When it comes to changing your mash’s pH, here are the seven big (and safe!) powerhouses you need to know about:

  • Calcium chloride is the best addition you can use to lower the pH (acidify) your wort. It will also accentuate malt and sweetness in your final beer.
  • Gypsum can be used to lower the pH of your beer, but this one is best reserved for beer styles that benefit from hard water (those famous Burton IPAs, English Ales, and Irish Stouts). Of note, it will enhance your beer’s bitterness.
  • Lactic acid is an organic acid, available in an 88 percent (by weight) pure liquid form from most homebrew stores. Add a drop to lower the pH, stir the mash, and test the pH, that’s usually all you need.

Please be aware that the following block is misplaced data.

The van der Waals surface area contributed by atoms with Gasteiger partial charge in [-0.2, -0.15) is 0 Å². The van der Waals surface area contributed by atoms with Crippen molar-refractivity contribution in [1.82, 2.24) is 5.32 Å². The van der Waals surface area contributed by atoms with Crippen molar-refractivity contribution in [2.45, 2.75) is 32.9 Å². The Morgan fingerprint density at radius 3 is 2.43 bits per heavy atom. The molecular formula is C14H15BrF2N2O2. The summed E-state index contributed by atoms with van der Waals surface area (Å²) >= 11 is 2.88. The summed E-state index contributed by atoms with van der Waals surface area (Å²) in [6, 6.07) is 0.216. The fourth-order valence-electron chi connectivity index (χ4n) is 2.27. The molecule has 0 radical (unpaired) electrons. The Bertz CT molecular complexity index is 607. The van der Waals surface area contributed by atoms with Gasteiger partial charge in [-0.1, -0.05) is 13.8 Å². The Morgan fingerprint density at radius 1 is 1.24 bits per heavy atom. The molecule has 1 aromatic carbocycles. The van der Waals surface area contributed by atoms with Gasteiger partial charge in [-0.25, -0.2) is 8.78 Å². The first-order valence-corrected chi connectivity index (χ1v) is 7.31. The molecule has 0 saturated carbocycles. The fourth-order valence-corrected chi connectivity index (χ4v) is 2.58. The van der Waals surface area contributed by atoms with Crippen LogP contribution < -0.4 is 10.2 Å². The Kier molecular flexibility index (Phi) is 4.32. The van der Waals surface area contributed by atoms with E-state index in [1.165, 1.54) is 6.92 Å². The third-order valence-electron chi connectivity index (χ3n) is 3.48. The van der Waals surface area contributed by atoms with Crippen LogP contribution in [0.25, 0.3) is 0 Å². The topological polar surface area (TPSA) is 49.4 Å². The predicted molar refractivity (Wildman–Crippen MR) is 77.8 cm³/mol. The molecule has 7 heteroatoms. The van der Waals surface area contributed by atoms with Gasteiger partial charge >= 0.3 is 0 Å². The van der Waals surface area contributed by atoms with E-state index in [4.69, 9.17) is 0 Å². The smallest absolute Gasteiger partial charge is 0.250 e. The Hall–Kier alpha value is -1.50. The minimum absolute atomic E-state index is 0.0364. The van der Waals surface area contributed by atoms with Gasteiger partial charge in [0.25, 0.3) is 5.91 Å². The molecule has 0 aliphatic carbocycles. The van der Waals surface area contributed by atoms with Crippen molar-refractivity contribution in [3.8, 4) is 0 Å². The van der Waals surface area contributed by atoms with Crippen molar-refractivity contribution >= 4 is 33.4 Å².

• Acid “Sauermalz” malt is a pilsner malt that has been acidified with lactic acid, to the tune of 3 percent (by weight). You simply replace a percentage of your grain bill with some of this malt to lower the pH. The rough math works out to this: If your grain bill consists of 1 percent of acid malt, it will experience a 0.1 drop in pH. Two percent will drop the pH by 0.2, etc. So, assuming you’re 1 gallon recipe has a 2 lb grain bill, you’d add about 9-10 grams (0.02 lbs) of acid malt.
  • “5.2 Stabilizer” will also lower your pH. This is called a “buffer,” in that it won’t let you fine-tune with great precision, but it will get your mash to an optimal pH. So, it is rather convenient and stress-free.
  • Baking soda will reliably raise your pH, but will add sodium to the wort. Not necessarily a bad thing if you’re using small quantities, and can help round out the flavours in your beer.